by Pablo Duarte and Andreas Hoffmann (Leipzig University)
An article expanding on this blog has been published in the Economic History Review.
In 1918 the Entente forces defeated the Central Powers on the Western Front. The First World War, with countless brutal battles and over 40 million casualties, had finally ended.
During the war, all governments substantially increased their national debt and promised to hand the bill to the losers. They also promised to return to the pre-war gold parity rather than inflating and devaluing their currency. Since the outcome of the war was expected to severely affect currency values, particularly for the losers, foreign exchange traders had an incentive to closely follow war events to update their beliefs on who was more likely to win.
According to Ferguson’s (1998) The Pity of War, the lost morale of the German troops — reflected in higher numbers of prisoners of war and of soldiers surrendering on the Western Front — was the ultimate reason for their defeat. Complementing this argument, Hall (2004) provided evidence that military casualties on the Western Front — the key front to finally winning the war — can help explain contemporary fluctuations in the exchange rates between belligerents’ currencies.
Although finally decided in the West, historians have emphasized the relevance of the global dimension of the First World War and the importance of the Eastern Front in understanding its complex evolution. Imagine it is 1914. Russia has just entered the war (earlier than expected), upsetting the plans of the Central Powers to circumvent a two-front war. Events on one front affected those on the other. But did contemporary traders, like historians today, consider the Eastern Front to be of relevance?
In our forthcoming article, we provide the first empirical insights into the relative importance of the Eastern Front during the First World War from the perspective of contemporary foreign exchange traders. Building on Hall’s study, the article indicates when and to what extent military casualties from both the Western and Eastern Fronts were linked to exchange rate fluctuations during the First World War, and suggest that traders used this information as an indicator as to which side was more likely to win.
To analyze the link between exchange rates and casualties we have introduced a novel dataset: the German Reichsarchiv and the Austrian War Office. Merging our dataset with that for the Western Front employed by Hall (2004), we have been able to construct a rich dataset on war casualties for France, Britain, and Russia as well as Germany and Austria-Hungary, for both Fronts.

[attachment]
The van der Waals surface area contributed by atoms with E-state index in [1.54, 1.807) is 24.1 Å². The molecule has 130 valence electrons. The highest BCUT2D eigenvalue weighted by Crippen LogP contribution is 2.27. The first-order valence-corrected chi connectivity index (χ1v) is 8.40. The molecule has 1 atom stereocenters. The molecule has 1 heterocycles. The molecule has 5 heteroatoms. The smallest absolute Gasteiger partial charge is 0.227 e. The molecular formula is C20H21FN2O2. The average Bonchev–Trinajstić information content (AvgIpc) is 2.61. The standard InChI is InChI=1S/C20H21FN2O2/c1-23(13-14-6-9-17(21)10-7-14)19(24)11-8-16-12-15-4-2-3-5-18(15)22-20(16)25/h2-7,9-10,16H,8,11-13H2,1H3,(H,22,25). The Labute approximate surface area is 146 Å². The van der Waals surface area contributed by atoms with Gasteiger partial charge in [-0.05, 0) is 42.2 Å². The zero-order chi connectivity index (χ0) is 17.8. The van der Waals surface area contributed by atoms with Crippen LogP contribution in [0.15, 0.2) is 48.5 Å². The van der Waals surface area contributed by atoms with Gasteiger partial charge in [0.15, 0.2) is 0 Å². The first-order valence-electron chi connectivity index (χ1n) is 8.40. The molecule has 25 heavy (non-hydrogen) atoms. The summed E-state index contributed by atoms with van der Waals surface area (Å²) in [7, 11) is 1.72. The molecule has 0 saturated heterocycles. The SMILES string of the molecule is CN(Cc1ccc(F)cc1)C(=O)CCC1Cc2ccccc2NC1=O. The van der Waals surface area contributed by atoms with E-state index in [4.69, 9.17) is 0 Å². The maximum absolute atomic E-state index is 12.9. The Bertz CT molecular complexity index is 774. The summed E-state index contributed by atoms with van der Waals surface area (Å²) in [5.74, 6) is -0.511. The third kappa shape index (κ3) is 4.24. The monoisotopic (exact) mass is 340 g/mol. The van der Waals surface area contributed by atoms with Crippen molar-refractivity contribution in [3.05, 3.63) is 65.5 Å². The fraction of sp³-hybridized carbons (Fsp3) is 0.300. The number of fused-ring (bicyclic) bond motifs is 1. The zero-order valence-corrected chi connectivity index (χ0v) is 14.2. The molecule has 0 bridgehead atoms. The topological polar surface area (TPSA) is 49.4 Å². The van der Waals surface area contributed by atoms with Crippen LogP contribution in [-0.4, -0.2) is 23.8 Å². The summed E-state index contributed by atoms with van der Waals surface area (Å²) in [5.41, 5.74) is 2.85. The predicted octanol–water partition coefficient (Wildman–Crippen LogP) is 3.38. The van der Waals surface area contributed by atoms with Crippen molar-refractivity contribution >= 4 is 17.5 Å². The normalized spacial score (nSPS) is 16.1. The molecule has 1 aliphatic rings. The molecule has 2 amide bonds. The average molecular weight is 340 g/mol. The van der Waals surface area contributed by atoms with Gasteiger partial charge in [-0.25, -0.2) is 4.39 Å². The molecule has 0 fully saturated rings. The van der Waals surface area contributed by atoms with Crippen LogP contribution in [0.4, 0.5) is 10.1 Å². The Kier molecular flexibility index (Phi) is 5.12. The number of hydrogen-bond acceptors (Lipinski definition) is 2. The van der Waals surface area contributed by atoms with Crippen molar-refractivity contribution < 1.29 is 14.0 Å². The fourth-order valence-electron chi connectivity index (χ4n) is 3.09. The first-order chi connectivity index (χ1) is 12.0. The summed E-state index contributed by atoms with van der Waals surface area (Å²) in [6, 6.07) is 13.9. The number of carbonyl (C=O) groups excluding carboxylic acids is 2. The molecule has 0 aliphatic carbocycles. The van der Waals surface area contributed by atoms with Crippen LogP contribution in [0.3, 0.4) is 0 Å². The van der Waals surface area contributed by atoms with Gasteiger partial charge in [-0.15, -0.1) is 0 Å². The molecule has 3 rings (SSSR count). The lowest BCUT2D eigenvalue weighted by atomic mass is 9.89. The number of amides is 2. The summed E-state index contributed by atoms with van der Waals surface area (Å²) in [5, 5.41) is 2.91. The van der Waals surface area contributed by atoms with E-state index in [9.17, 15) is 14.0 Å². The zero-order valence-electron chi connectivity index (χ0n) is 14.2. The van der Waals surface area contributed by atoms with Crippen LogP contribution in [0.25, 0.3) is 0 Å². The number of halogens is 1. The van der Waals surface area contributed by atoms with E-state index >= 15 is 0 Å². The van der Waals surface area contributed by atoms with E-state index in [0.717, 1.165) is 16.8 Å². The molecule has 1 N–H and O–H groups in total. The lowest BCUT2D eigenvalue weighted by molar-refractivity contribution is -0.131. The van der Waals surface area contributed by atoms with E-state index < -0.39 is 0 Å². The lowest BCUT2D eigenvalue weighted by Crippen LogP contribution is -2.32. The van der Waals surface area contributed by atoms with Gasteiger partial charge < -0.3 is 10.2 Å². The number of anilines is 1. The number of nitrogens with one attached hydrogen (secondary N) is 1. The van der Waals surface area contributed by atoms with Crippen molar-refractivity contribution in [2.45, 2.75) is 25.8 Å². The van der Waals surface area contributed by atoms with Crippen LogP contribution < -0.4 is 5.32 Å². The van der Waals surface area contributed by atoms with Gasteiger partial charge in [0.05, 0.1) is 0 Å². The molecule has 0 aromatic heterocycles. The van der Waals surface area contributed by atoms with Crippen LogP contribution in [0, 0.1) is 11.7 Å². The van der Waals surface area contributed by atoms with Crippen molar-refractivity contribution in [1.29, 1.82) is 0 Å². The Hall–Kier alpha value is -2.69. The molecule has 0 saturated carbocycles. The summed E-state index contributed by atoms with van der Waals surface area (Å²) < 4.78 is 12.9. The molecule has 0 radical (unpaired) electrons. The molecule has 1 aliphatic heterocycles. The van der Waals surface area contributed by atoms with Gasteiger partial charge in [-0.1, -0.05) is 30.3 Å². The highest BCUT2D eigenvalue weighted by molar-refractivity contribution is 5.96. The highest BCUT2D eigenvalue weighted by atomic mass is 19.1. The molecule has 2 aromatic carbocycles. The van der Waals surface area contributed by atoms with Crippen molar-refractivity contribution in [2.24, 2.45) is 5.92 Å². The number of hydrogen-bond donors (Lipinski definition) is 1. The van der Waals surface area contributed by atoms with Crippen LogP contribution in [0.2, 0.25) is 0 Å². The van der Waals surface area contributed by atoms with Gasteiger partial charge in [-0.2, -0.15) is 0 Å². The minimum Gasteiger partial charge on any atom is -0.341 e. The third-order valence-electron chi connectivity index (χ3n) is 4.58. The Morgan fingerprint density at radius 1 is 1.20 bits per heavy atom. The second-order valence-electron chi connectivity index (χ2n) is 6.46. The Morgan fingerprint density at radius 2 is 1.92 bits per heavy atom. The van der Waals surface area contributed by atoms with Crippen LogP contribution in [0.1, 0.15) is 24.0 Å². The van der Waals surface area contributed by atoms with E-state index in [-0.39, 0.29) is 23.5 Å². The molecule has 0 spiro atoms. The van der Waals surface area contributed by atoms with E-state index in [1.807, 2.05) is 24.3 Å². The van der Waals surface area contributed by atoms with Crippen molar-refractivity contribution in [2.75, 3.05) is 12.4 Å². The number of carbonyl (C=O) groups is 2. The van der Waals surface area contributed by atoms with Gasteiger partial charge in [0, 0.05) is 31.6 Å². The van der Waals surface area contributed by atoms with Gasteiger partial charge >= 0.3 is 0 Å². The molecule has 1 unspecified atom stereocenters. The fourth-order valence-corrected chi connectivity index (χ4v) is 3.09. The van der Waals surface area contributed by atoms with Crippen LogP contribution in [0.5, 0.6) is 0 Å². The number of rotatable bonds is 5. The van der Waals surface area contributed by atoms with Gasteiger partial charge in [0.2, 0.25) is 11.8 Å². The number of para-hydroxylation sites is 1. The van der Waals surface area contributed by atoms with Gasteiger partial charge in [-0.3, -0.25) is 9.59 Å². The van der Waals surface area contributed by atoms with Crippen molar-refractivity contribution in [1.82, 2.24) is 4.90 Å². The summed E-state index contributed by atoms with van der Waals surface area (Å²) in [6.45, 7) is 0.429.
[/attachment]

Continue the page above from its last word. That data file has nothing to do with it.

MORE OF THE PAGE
Figure 1. 15,000 Russian Prisoners of war in Germany.
Using the digital archives of the Neue Zürcher Zeitung (a Swiss newspaper), we have further documented information on casualties, specifically the number of prisoners of war (Figure 1). The following quote from December 1914 makes this finding explicit:
Berlin, Dec. 31  (Wolff. Authorized) The overall number of prisoners of war (no civilian prisoners) in Germany at the end of the year is 8,138 officers and 577,875 men. This number does not include a portion of those captured on the run in Russian Poland nor any of those still in transit. The overall number is comprised of the following: French 3,159 officers and 215,905 men, including 7 generals; Russians 3,575 officers and 306,294 men, including 3 generals; British 492 officers and 18,824 men (Neue Zürcher Zeitung, 1 Jan. 1915, p. A1.).
In summary, our forthcoming article provides evidence that foreign exchange traders recognized the global dimension of the war, especially the Eastern and Western Fronts. Casualties on both Fronts were associated with exchange rate fluctuations. The number of soldiers captured on the Eastern Front affected exchange rates in the early war years. Foreign exchange traders gave additional weight to the Eastern Front during the first year of the war because Russia’s attack came as a surprise and the number of casualties was substantially higher than on the Western Front.
From autumn 1916 onwards, even though Russia had not yet left the war, our findings indicate that traders believed that the key to winning the war was in the west. The Brusilov offensive, a massive Russian attack (from June to September 1916), had proven that the Central Powers would face substantial opposition in the East. Moreover, the Allied forces on the Western Front had started to coordinate joint offenses.
To contact the authors:
email@example.com Twitter: @economusiker
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Ferguson, N. (1998). The Pity of War. Basic Books.
Hall, G. J., ‘Exchange rates and casualties during the First World War’, Journal of Monetary Economics, 51 (2004), pp. 1711–42.